GREAT CEN­TRAL RAIL­WAY

Canal Boat - - CRUISE GUIDE -

In con­trast to the ‘coun­try branch line’ at­mos­phere of some her­itage rail­ways, the Great Cen­tral aims to re-create the feel of the main line that this route from Lough­bor­ough Cen­tral to Le­ices­ter North once formed part of. There are steam train ser­vices, plus a vin­tage diesel rail­car, and a rail­way mu­seum at Lough­bor­ough Cen­tral.

any­where near the weir), then turn right into the mouth of the Soar just be­fore the rail­way bridge. Half a mile of me­an­der­ing chan­nel over­looked by a hill­side with out­crops of red sand­stone (hence its name, the Red Hill) brings the river to Red­hill Lock, with ac­com­pa­ny­ing boat­yard, and here is the first sign of the changes to the river. Since the 1980s the lock has been re­tained only as a flood-lock, with the gates nor­mally open at both ends, and the next length of river has been dredged deeper from there to Rat­cliffe Lock. Where you can see over its high banks, the view is of the im­pres­sive cool­ing tow­ers of the nearby Rat­cliffe Power Sta­tion - but prob­a­bly not for much longer as (like all coal-fired sta­tions) its days are num­bered.

Rat­cliffe Lock, the first ‘nor­mal’ lock on the river, leads to an­other wind­ing ru­ral length lead­ing to Keg­worth, where there’s fur­ther ev­i­dence of the 1980s-90s changes. There are moor­ings by Keg­worth Shal­low Lock (which, like Red­hill, is now usu­ally open at both ends, al­though you may find it in use in win­ter months) to visit the town, some dis­tance to the west.

At the next lock, Keg­worth Deep Lock, look out for the re­mains of the orig­i­nal lock cham­ber, by­passed and filled in dur­ing the 1980s, com­plete with its al­most-buried lock gates. A broad length of river with sweep­ing bends then leads south­wards past a river­side pub to reach the next lock cut at Zouch. (Is this the only place on our wa­ter­ways be­gin­ning with a ‘Z’?) Re­turn­ing to the nat­u­ral river chan­nel once more, there are emer­gency flood moor­ings as we en­ter an at­trac­tive reach run­ning past the wa­ter­side Nor­man­ton on Soar Church - and an­other river­side pub.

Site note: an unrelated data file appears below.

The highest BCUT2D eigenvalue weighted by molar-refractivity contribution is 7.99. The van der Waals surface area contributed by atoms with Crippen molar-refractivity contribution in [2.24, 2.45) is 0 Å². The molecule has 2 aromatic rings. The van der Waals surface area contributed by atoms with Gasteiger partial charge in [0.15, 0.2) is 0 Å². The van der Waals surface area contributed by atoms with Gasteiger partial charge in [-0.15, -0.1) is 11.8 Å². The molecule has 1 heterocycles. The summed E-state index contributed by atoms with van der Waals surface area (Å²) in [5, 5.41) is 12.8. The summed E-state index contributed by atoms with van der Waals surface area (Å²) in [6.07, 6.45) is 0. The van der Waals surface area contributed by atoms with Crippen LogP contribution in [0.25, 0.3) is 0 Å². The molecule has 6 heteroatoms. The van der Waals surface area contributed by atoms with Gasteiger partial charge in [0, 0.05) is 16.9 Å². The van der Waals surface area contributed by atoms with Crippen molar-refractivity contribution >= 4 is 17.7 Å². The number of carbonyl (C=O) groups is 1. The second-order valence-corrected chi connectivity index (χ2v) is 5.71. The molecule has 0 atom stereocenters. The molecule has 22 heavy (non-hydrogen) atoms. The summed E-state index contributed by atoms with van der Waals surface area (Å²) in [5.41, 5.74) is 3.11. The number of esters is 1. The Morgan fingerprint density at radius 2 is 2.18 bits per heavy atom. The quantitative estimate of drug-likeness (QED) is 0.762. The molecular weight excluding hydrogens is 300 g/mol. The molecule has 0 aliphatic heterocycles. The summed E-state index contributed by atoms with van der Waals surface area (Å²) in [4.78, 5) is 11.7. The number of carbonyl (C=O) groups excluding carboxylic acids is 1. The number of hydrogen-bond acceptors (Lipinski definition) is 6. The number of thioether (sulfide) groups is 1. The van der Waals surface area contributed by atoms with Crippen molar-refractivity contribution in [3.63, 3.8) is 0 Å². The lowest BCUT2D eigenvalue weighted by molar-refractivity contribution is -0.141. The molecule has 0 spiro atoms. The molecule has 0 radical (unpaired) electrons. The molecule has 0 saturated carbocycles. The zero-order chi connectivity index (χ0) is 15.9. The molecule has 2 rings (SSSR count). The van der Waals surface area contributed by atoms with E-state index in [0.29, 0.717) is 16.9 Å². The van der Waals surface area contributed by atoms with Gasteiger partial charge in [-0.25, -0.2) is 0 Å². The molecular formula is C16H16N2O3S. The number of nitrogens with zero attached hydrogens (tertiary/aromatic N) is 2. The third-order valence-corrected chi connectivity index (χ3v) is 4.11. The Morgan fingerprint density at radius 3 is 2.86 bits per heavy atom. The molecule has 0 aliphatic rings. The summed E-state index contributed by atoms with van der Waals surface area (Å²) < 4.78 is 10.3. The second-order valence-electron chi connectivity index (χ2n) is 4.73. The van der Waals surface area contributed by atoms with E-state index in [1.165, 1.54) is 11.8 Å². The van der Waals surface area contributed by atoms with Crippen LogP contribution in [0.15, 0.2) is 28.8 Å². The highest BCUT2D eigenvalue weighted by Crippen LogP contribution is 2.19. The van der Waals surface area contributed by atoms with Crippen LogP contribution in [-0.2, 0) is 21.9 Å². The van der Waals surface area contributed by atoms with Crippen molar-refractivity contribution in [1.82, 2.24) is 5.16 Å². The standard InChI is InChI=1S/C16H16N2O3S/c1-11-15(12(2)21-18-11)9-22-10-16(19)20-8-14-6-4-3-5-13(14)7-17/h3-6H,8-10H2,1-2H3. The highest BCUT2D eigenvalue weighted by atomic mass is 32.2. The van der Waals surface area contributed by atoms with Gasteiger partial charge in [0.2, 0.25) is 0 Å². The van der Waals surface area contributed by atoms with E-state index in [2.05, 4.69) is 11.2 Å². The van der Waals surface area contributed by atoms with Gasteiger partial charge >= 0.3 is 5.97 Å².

Af­ter an­other mile we leave the river on the ap­proach to Bishop Meadow Lock - and we don’t see the river again for some miles. We’re now ap­proach­ing Lough­bor­ough, with an in­dus­trial area on our right sig­nalling our ar­rival in the town. Near­ing the town cen­tre, you’ll see a junc­tion with tow­path bridge on your left: this is a relic of the route’s his­tory as two sep­a­rate nav­i­ga­tions. Straight ahead for a short dead-end which ter­mi­nates amid some rather gar­ish (or jolly, de­pend­ing on your view) brightly coloured mod­ern build­ings, this be­ing the orig­i­nal ter­mi­nus of the Lough­bor­ough Nav­i­ga­tion at the town wharf (and con­ve­nient for vis­it­ing the town); or turn left through the tow­path bridge to con­tinue our cruise on what was orig­i­nally the Le­ices­ter Nav­i­ga­tion.

Opened in 1794, this ex­tended nav­i­ga­tion up the Soar for a fur­ther 16 miles with nine locks (plus a flood-lock, and with an­other lock added later) to reach Le­ices­ter. That’s the route which we’re